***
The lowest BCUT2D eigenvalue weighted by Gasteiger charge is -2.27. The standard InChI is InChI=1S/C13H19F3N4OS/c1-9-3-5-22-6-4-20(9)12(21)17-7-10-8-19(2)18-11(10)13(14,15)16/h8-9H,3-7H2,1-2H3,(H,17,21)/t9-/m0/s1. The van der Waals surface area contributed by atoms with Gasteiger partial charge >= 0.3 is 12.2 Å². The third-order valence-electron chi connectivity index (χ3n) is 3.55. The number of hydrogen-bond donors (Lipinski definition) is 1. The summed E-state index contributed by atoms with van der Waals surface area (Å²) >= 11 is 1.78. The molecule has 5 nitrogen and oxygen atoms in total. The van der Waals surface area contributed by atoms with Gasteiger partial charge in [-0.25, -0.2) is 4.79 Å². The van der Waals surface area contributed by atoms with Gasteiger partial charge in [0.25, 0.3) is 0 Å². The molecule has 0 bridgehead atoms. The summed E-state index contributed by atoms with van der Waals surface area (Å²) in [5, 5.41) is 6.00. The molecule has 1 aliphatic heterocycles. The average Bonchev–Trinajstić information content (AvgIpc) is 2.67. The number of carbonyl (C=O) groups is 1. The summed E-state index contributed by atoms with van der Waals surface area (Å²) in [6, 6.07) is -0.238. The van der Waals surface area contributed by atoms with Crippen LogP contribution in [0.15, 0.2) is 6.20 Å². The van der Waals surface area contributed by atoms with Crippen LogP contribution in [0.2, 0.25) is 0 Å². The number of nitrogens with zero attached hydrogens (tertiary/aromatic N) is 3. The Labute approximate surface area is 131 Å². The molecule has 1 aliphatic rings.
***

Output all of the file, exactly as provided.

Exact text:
The lowest BCUT2D eigenvalue weighted by Gasteiger charge is -2.27. The standard InChI is InChI=1S/C13H19F3N4OS/c1-9-3-5-22-6-4-20(9)12(21)17-7-10-8-19(2)18-11(10)13(14,15)16/h8-9H,3-7H2,1-2H3,(H,17,21)/t9-/m0/s1. The van der Waals surface area contributed by atoms with Gasteiger partial charge >= 0.3 is 12.2 Å². The third-order valence-electron chi connectivity index (χ3n) is 3.55. The number of hydrogen-bond donors (Lipinski definition) is 1. The summed E-state index contributed by atoms with van der Waals surface area (Å²) >= 11 is 1.78. The molecule has 5 nitrogen and oxygen atoms in total. The van der Waals surface area contributed by atoms with Gasteiger partial charge in [-0.25, -0.2) is 4.79 Å². The van der Waals surface area contributed by atoms with Gasteiger partial charge in [0.25, 0.3) is 0 Å². The molecule has 0 bridgehead atoms. The summed E-state index contributed by atoms with van der Waals surface area (Å²) in [5, 5.41) is 6.00. The molecule has 1 aliphatic heterocycles. The average Bonchev–Trinajstić information content (AvgIpc) is 2.67. The number of carbonyl (C=O) groups is 1. The summed E-state index contributed by atoms with van der Waals surface area (Å²) in [6, 6.07) is -0.238. The van der Waals surface area contributed by atoms with Crippen LogP contribution in [0.15, 0.2) is 6.20 Å². The van der Waals surface area contributed by atoms with Crippen LogP contribution in [0.2, 0.25) is 0 Å². The number of nitrogens with zero attached hydrogens (tertiary/aromatic N) is 3. The Labute approximate surface area is 131 Å². The molecule has 1 aliphatic rings.